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21 Cellular Puzzles: Tissue Profiling with Sparse Machine Learning Models Using Single-Cell RNA Sequencing and Spatial Transcriptomics Datasets

Authors: Nuray S. Erdogan, Deniz Eroglu


The state-of-the-art tools of modern science have turned to collecting large and complex data sets with the increase in technological developments and innovations. Using single-cell RNA sequencing (scRNA-Seq) methods as today's one of the cutting-edge technologies in molecular biology, high-resolution cell population heterogeneity can be accessed through cellular level gene expression data. However, this technology cannot detect the spatial positions of cells. On the other hand, spatially resolved gene expression profiles obtained from spatial transcriptomics (ST) play a key role in understanding tissue organization and function. But ST technology lacks single-cell resolution. We developed a sparse regression model that leverages high-resolution cell type data from scRNA-Seq to deconvolute profiles from ST, which serves spatial locations of cellular information in a lower resolution. This sparse regression is the first model among spatial deconvolution models aiming to perform spatial data deconvolution by predicting the “best sparse solutions”. The performance superiority of this sparse regression model was shown on simulated datasets. Tissue architecture from real datasets were mapped in coherence with the real cellular arrangements. Sparse deconvolution of the developing embryonic human heart correctly mapped ventricular, atrial, and vessel-specific cell profiles and defined overall heart architecture successfully. The principle of our model was driven by the sparsity of nature. This sparse deconvolution model will make essential contributions to personalized medicine as it enables the high-resolution molecular profiling of biological tissues based on natural and biological sparsity.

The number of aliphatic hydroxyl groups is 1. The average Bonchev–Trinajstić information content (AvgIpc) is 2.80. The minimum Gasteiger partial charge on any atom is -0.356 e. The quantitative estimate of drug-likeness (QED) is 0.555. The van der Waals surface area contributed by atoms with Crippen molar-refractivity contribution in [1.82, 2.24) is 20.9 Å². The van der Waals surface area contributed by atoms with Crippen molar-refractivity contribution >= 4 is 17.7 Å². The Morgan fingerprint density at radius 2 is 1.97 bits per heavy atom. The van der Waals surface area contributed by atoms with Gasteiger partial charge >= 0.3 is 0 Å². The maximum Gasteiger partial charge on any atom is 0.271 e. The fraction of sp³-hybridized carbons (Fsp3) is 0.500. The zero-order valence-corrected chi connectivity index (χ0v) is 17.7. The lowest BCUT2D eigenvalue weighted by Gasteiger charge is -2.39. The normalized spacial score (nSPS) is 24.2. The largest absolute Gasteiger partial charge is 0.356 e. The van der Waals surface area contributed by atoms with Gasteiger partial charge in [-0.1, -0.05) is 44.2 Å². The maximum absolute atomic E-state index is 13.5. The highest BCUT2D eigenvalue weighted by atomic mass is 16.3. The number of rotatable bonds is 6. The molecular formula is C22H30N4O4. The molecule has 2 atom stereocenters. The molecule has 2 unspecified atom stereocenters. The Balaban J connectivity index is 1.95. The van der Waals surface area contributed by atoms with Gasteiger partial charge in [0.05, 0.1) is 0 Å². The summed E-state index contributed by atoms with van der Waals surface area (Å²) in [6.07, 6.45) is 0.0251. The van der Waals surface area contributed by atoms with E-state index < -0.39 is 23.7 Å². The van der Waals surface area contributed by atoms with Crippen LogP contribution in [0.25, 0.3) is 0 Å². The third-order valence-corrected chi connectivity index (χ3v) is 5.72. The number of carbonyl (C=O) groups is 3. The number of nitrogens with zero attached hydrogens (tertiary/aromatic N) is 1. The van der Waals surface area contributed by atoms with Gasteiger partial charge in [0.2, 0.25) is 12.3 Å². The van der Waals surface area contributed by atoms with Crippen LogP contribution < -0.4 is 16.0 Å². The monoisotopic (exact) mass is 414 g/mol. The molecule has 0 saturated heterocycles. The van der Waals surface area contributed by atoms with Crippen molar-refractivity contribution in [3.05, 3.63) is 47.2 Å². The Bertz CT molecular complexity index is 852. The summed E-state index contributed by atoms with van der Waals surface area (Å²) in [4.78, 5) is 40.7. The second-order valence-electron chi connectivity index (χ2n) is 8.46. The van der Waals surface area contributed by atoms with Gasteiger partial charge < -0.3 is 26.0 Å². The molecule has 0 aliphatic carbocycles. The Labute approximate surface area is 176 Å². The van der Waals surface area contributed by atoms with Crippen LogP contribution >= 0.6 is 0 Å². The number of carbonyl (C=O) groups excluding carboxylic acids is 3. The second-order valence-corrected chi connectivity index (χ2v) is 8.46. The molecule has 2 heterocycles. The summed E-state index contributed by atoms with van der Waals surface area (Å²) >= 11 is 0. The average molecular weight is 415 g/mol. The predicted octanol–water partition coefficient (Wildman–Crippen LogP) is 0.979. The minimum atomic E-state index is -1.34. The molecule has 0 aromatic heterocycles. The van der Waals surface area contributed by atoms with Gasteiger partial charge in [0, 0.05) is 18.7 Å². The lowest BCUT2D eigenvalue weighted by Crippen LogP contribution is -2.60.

Keywords: molecular profiling, single-cell RNA sequencing, sparse regression, spatial transcriptomics

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20 Transcriptomics Analysis on Comparing Non-Small Cell Lung Cancer versus Normal Lung, and Early Stage Compared versus Late-Stages of Non-Small Cell Lung Cancer

Authors: Achitphol Chookaew, Paramee Thongsukhsai, Patamarerk Engsontia, Narongwit Nakwan, Pritsana Raugrut